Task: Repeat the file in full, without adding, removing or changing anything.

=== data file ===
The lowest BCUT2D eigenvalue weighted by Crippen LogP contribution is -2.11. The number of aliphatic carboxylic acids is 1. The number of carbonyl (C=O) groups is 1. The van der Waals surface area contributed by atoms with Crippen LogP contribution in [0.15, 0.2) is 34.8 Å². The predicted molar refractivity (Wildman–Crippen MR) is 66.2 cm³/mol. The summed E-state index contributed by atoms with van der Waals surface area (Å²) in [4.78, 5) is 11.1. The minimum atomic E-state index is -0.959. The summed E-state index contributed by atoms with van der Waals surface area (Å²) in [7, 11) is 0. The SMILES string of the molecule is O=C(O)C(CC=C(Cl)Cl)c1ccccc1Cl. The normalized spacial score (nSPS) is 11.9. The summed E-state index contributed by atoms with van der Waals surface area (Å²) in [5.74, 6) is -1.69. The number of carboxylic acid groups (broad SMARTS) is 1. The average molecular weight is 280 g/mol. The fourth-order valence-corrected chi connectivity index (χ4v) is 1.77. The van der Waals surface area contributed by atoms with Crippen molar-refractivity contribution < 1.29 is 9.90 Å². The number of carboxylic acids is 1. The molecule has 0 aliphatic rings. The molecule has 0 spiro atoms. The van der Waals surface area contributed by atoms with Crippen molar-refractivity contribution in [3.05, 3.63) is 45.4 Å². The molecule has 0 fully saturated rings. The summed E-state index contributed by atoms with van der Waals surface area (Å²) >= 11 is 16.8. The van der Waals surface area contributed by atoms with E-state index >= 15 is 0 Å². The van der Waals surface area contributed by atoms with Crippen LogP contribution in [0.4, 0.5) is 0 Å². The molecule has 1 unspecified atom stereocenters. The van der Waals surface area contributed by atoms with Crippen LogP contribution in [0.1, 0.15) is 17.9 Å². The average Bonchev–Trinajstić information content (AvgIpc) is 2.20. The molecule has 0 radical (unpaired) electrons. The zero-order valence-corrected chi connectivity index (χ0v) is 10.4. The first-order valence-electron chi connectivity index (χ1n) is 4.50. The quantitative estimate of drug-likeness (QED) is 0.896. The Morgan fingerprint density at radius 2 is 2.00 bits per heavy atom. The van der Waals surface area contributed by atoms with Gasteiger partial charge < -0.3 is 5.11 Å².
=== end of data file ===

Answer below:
The lowest BCUT2D eigenvalue weighted by Crippen LogP contribution is -2.11. The number of aliphatic carboxylic acids is 1. The number of carbonyl (C=O) groups is 1. The van der Waals surface area contributed by atoms with Crippen LogP contribution in [0.15, 0.2) is 34.8 Å². The predicted molar refractivity (Wildman–Crippen MR) is 66.2 cm³/mol. The summed E-state index contributed by atoms with van der Waals surface area (Å²) in [4.78, 5) is 11.1. The minimum atomic E-state index is -0.959. The summed E-state index contributed by atoms with van der Waals surface area (Å²) in [7, 11) is 0. The SMILES string of the molecule is O=C(O)C(CC=C(Cl)Cl)c1ccccc1Cl. The normalized spacial score (nSPS) is 11.9. The summed E-state index contributed by atoms with van der Waals surface area (Å²) in [5.74, 6) is -1.69. The number of carboxylic acid groups (broad SMARTS) is 1. The average molecular weight is 280 g/mol. The fourth-order valence-corrected chi connectivity index (χ4v) is 1.77. The van der Waals surface area contributed by atoms with Crippen molar-refractivity contribution < 1.29 is 9.90 Å². The number of carboxylic acids is 1. The molecule has 0 aliphatic rings. The molecule has 0 spiro atoms. The van der Waals surface area contributed by atoms with Crippen molar-refractivity contribution in [3.05, 3.63) is 45.4 Å². The molecule has 0 fully saturated rings. The summed E-state index contributed by atoms with van der Waals surface area (Å²) >= 11 is 16.8. The van der Waals surface area contributed by atoms with E-state index >= 15 is 0 Å². The van der Waals surface area contributed by atoms with Crippen LogP contribution in [0.4, 0.5) is 0 Å². The molecule has 1 unspecified atom stereocenters. The van der Waals surface area contributed by atoms with Crippen LogP contribution in [0.1, 0.15) is 17.9 Å². The average Bonchev–Trinajstić information content (AvgIpc) is 2.20. The molecule has 0 radical (unpaired) electrons. The zero-order valence-corrected chi connectivity index (χ0v) is 10.4. The first-order valence-electron chi connectivity index (χ1n) is 4.50. The quantitative estimate of drug-likeness (QED) is 0.896. The Morgan fingerprint density at radius 2 is 2.00 bits per heavy atom. The van der Waals surface area contributed by atoms with Gasteiger partial charge < -0.3 is 5.11 Å².